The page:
Nest's updated security cameras automatically pull suspicious frames
Unless you're an oddly fortuitous agent in a Hollywood thriller, trawling through surveillance footage for a single moment of interest is going to take some time. Nest has today released a software update for its security cameras that might let you cut right to the chase, automatically packaging highlights together so you can more quickly get to the bottom of a potential home invasion.
Nest calls the new feature Sightline and it uses algorithms that scan surveillance footage for irregular motion and sound, before packaging such suspect moments into events. These then appear in a timeline on the updated Nest app as an image, allowing users to quickly skip to the parts where it seems something is not quite right.
This works alongside Nest's person alerts feature. The company says its cameras can tell the difference between a tree swaying in the breeze or an actual person entering the frame, even with different degrees of certainty. So the camera will ping your phone to tell you it has definitely spotted a person, but will also alert you even if it simply suspects there is an intruder on the premises.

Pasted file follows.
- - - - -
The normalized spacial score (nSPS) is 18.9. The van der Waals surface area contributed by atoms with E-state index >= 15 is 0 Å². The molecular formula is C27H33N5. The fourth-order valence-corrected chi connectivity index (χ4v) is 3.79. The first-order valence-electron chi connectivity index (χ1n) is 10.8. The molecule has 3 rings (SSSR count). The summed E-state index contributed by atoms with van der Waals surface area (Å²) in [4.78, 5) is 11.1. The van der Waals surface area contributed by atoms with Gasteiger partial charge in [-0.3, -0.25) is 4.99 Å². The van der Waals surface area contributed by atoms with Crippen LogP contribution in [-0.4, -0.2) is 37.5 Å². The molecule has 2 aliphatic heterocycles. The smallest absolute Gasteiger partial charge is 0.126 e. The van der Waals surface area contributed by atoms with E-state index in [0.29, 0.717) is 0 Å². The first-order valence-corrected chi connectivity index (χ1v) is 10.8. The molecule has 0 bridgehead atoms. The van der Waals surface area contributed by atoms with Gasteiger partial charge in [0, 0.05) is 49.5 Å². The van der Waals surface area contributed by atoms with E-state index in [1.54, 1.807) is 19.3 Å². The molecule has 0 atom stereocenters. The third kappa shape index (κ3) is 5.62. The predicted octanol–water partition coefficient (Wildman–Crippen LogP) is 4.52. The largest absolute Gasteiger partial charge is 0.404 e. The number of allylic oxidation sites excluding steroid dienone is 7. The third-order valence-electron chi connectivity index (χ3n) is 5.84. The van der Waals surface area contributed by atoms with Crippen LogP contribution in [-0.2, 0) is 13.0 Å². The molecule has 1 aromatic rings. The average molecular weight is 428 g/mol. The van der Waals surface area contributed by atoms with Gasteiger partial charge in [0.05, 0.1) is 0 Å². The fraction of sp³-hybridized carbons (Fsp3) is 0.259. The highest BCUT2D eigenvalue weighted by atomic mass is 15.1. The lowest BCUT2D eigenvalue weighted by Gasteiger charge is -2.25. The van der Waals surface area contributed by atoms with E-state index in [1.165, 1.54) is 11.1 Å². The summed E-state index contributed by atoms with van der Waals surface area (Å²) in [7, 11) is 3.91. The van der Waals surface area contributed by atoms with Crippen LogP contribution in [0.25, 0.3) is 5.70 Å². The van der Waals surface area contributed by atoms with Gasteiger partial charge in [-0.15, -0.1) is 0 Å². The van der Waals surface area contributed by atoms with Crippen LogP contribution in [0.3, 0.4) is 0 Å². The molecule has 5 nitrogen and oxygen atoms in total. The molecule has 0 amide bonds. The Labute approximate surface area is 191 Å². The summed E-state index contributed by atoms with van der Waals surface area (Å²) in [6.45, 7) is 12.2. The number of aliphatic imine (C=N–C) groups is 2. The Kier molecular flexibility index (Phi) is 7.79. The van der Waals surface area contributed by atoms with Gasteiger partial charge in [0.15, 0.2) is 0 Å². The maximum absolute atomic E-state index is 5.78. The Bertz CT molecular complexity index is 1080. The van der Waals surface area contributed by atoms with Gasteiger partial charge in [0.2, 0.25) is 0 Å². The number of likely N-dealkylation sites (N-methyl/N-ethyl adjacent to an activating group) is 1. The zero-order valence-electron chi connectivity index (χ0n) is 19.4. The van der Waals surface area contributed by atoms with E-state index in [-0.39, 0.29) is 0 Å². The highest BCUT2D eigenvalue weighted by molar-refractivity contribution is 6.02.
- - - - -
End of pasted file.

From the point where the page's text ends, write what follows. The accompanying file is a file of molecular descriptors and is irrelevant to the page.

This technology isn't entirely new, with certain action cameras offering similar functionality. TomTom's Bandit, for example, makes edits easier by tagging highlights in the clips that denote things like an elevated heart rate or maximum speed, and the Graava camera released last year works in much the same way.
If you're the owner of a Nest Dropcam, Nest Cam Indoor, or the Nest Cam Outdoor that became available today, you can update the app to have access to a free three-hour Sightline history. For anything beyond that, you'll need a Nest Aware subscription. A 10-day Sightline history will cost US$10 a month or $100 a year, while a 30-day history will set you back $30 a month or $300 a year.